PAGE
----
“Having a great trip to London until I was mugged and lost all my money and credit cards. Stranded here and need money: please help!” What a start to an email and what should we do when we get one with a similar story?
First of all be assured that your Aunt Lucy is probably not stranded in London without money; more likely her email account has been hijacked and someone is sending out spam to her entire address book. I’m writing this column in response to three clients who suffered this invasion of privacy last week. One was an AOL user, one on Hotmail and the other was using att.yahoo mail (Bellsouth customer). I say this to let you know that this scam is real and prevalent.
What should you do when you see evidence of this problem? Notify the person about what has happened to their account. If it’s you, change your password immediately and 9 out of 10 times this will clear the problem. If you know how, look into the settings of your email account and see if the hacker changed anything else. One of the compromised accounts that I looked at last week, had forwarded all incoming mail to another dummy account. I assume someone was monitoring that account looking for others to infect or perhaps for some easy to snag banking or shopping information. Be alert just after such an attack and ready to adjust your response if further problems develop.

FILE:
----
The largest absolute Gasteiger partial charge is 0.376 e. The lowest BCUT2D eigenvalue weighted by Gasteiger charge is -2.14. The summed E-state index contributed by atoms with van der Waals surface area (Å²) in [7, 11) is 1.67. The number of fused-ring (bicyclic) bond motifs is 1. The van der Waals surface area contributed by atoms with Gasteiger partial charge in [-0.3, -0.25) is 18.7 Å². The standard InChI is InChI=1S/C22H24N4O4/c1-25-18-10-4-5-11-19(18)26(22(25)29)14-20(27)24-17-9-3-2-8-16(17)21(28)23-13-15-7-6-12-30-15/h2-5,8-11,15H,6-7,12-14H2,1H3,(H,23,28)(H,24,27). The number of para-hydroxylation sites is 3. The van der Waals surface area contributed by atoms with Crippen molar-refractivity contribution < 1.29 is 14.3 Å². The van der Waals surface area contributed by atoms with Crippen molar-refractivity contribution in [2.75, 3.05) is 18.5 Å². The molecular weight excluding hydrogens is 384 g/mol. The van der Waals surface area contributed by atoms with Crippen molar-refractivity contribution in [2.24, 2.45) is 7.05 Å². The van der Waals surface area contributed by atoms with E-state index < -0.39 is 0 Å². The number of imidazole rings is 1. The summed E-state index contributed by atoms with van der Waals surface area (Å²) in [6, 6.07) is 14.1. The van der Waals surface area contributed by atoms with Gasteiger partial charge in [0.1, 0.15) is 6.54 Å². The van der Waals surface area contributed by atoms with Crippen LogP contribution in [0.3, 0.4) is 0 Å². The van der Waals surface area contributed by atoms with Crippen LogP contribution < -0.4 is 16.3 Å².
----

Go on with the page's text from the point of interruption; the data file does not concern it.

Here are a few tips to keep this from happening to you:
1. Don’t ever reply to any email request for your personal info such as passwords or SSN. Your Bank will never ask for such, nor will your ISP or email mail provider. I have seen some very clever emails written by scammers that have quite convincing backgrounds and logos for Bank of America, Microsoft, ATT, Mediacom and others. If they ask for personal info; just say no!
2. Use a strong password for your email account, especially your primary one
3. Use a unique password for your email account. If it is compromised, at least that’s the only one they’ll get
4. Don’t give out your email address willy-nilly
5. Always keep your OS and anti-virus softwares up to date.
I’d be interested in hearing from you readers that have been similarly attacked. It isn’t always easy to figure out how the security breach occurred.
And thanks to all readers and clients who sent me phone Apps that you recommend; I am planning a future column to share some of the better and most used ones. I’m also interested in your feedback in your most successful ways to keep your email and smart phone contacts synced. Hey, tell me about the ways that don’t work so well also.
Thanks for your help and
Till next week, send your questions to: